Ranked as the third tallest mountain peak in the world, Kanchenjunga is such a remarkable sight. However, it’s equally a hard mountain to climb, and only a few climbers who have attempted to tackle this mountain have returned to tell the story. With a death rate of 20%, Kanchenjunga is not for amateurs. It’s called the “Man Eater” for a reason. Falls are the major causes of fatalities on this mountain, mainly due to difficult terrain. Apart from that, the area is extremely remote. It will take you approximately two weeks of trekking before you can reach the base camp, meaning you will be tired already before you can start your summiting journey. Also, you will have to tackle lots of short technical climbs on the way, before you can hit the summit. Most of these climbs fall right under seracs and overhanging glaciers, which can tumble at any time. Some sections are also quite steep. For instance, a steep section just above Camp 4 has led to the deaths of several climbers as they were descending from the summit. In short, steep climbing slopes, avalanches and bad weather all make the Kanchenjunga one of the hardest mountains to climb in the world.
At 4500 meters, some people might assume that the Matterhorn is an easy mountain to summit, compared to those that are over 6,000 meters. However, there is a reason why the Matterhorn is ranked among the most difficult mountains to summit. To date, this mountain has taken the lives of over 500 climbers. Every year, the Matterhorn, which is located in the Alps, attracts more than 3,000 climbers every year. And this overcrowding has contributed to some of the deaths. Just like other challenging mountains, the Matterhorn is prone to rockfalls and avalanches, as well as bad weather and storms. Every year, at least 12 deaths are recorded on the Matterhorn, thus putting it in the company of other risky mountains like the Annapurna and Nanga Parbat. Heavy storms usually occur in the afternoon. If you are new to mountain climbing and you would like to attempt this mountain, it’s highly advisable to do it during the off-peak season.
6. The Eiger
With a height of only 13,000 feet, you might be tempted to assume that the Eiger is an easy mountain to tackle. However, such an assumption couldn’t be further from the truth. The Eiger is ranked as one of the toughest mountains to climb in the world. It has one of the largest north face in the entire Alps. Its north face features shattered limestone and ice. Most people in the mountaineering community call its north face the “Murderous Wall,” since it has claimed the lives of several climbers. In fact, the north face is so dangerous that some climbers have been forced to abandon their climbs when they are just a few hundred meters from the summit, as a result of falling ice and rocks. Since it was first summited in 1858, only 700 climbers have successfully managed to tackle it. And during that period, it has claimed the lives of 64 climbers, some of them who were elite mountaineers.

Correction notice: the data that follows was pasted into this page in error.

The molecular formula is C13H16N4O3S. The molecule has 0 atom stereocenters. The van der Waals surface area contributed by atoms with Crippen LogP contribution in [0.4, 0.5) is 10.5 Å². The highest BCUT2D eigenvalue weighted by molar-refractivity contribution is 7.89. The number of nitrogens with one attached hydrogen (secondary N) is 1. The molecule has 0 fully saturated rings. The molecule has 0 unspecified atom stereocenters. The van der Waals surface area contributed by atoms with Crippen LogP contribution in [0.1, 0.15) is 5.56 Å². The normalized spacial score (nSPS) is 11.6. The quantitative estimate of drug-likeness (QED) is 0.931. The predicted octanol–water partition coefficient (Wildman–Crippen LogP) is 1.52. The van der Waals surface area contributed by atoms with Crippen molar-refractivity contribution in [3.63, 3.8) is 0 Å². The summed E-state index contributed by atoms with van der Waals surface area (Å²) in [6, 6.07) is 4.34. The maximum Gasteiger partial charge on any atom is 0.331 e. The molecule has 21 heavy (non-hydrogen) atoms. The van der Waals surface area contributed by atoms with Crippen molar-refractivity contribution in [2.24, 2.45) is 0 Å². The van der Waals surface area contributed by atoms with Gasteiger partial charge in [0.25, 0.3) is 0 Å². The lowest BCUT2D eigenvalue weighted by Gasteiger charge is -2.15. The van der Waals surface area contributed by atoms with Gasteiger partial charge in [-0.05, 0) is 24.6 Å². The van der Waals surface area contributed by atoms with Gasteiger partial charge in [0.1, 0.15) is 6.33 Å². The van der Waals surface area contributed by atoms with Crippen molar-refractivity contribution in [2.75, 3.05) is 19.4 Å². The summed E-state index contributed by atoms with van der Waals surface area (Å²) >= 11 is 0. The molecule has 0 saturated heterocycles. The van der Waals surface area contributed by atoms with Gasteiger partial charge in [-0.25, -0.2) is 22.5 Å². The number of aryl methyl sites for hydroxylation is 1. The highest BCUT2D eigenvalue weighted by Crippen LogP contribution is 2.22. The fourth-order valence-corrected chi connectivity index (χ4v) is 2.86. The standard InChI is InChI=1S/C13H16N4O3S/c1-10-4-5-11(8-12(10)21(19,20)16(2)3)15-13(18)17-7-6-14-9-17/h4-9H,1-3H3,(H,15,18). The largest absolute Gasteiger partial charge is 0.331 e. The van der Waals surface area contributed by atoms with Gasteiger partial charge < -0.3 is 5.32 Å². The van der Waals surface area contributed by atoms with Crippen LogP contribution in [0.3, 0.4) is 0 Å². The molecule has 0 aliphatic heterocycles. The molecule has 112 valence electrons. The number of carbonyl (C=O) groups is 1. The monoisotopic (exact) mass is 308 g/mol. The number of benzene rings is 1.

At approximately 8,500 meters or 29,000 feet, if you prefer, Everest is the highest mountain in the world. And a list of the hardest mountains to climb cannot be complete without mentioning the majestic Everest. Located on the China – Nepal border, this mountain attracts thousands of mountain climbers every year. So far, 7,500 people have successfully summited it, making it one of the most popular mountains in the world among mountain climbers. The total number of deaths that have occurred on this mountain is approximately 300. Apart from overcrowding, the mountain’s brutal climate and extremely cold conditions, combined with frequent avalanches, have contributed to the majority of the fatalities.